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constantly employed to this particular purpose. We exert ambition, we pursue riches and honours, we form friendships and alliances, always with a view of poffeffing one certain particular situation, which exists only in our own thoughts, and cannot be found on this side of the grave. But since none of the effects of nature are formed in vain, and since all other beings, mankind excepted, enjoy benefits sufficient and satisfactory to their natural appetites, it is far from a presumption to believe that the ALMIGHTY cannot have implanted this natural de. fire so strongly in all the sons of Adams, without having allotted a proper and agreeable fatisfaction for it: that satisfaction, we must confess, is not attainable within the limits of this world. Our most reasonable inference then is, to conclude, that it may be appropriated to a future state.
I Went to bed one night full of such thoughts and I reflections as are naturally suggested to a considerate being, by a retrospect of our past lives; which altogether wrought so upon my mind, that
blending itself insensibly with neep, it formed the following vision:
Methought I was instantly conveyed and set down in a place that my eye saw no end to. I looked on one side of me, and observed a gate of most exquisite workmanship, the parts that composed it were as fine as threads, and a child might have opened it, had it not been guarded by two very powerful, but beautiful figures, whose names I found to be PROVIDENCE and Religion. I saw in letters of gold written over it, « THE GATE OF LIFE.” I turned myself from this gate to look forward, and see what was to be done, when all at once I found myself very much dwindled in form and apprehension, suitable to a child of about seven or eight years old. I was quite charmed, however, with the endless variety I saw before me, hills, dales, woods, rivers, plains rising in prospect one above another.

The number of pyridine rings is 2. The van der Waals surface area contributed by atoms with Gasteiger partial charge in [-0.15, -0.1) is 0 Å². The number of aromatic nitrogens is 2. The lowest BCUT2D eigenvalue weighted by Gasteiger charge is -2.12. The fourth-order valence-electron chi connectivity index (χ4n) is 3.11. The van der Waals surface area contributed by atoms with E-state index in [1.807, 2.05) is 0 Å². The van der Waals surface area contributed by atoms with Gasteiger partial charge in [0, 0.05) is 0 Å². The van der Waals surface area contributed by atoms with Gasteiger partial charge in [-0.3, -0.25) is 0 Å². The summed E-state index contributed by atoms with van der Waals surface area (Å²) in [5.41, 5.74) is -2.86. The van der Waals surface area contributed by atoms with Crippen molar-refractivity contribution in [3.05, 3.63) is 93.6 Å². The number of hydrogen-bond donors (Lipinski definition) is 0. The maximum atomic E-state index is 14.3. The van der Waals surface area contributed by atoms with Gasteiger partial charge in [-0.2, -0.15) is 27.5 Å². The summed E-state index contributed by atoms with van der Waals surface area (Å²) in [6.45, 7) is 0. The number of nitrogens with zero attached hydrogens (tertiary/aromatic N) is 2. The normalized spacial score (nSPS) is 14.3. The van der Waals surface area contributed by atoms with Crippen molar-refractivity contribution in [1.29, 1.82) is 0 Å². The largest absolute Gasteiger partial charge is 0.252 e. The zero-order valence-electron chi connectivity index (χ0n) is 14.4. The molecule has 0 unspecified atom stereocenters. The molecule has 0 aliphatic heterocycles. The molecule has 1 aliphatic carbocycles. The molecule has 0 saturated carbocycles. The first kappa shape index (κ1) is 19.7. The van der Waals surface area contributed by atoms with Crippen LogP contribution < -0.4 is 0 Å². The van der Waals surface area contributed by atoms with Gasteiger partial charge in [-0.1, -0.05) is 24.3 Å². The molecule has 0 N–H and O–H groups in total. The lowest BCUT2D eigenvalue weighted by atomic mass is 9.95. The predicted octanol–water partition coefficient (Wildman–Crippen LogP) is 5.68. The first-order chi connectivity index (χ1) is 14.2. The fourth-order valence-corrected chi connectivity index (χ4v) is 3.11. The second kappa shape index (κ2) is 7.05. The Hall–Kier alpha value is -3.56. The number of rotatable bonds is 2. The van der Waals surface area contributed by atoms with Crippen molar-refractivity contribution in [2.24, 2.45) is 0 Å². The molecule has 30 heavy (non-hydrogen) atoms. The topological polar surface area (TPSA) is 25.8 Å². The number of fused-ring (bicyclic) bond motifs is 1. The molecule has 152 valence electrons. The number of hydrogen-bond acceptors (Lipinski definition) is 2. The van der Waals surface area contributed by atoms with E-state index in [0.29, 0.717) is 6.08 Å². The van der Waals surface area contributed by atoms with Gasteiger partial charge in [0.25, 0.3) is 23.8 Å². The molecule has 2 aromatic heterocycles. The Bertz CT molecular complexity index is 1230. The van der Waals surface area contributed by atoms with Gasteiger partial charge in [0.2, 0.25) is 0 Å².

I wandered with this playful fancy into the first path that presented itself, where I met with vast numbers of my own age conducted by governesses of very different dispositions; some of these little companions beat me, because I happened to gather Aowers they were not able to find; others, who were dressed very fine, seemed to pity me for wearing plain clothes, and for having what they fancied a poor name and no governess.
As I wandered farther into this path, I saw a lovely woman approaching towards me, she was dressed in a long white robe, and a veil which almost entirely hid all her beauty, fave what the sporting of a breeze discovered. Every body (for there were multitudes of people in the place) strove to see as much of her as they could; old and young pressed forward to look at her; whilft she, unmindful of them all, regarded nothing but the flowers, me, and my companions; this sweet person's name was SIMPLicity. I must own I felt a pleasure not to be equalled when she took me by the hand, and seeing me without a guide, promised to conduct me for as long a time as I chose, or for ever. I made no scruple to resign myself to her direction: as there is no accounting for the workings of a dream, or any unity of time or place preserved in them, I cannot pretend to say how it was that I felt my stature and reason increasing, as I had before felt them diminish. I was employing myself in such tasks as my governess had allotted me, when a venerable person accosted me, telling me, that she was going to make a trial of that wisdom, that it was whispered about by my companions I was poffeffed of; that her name was EXPERIENCE; that she would be of more use to me in the path I had entered, than any person I could meet with ; that if I nighted her I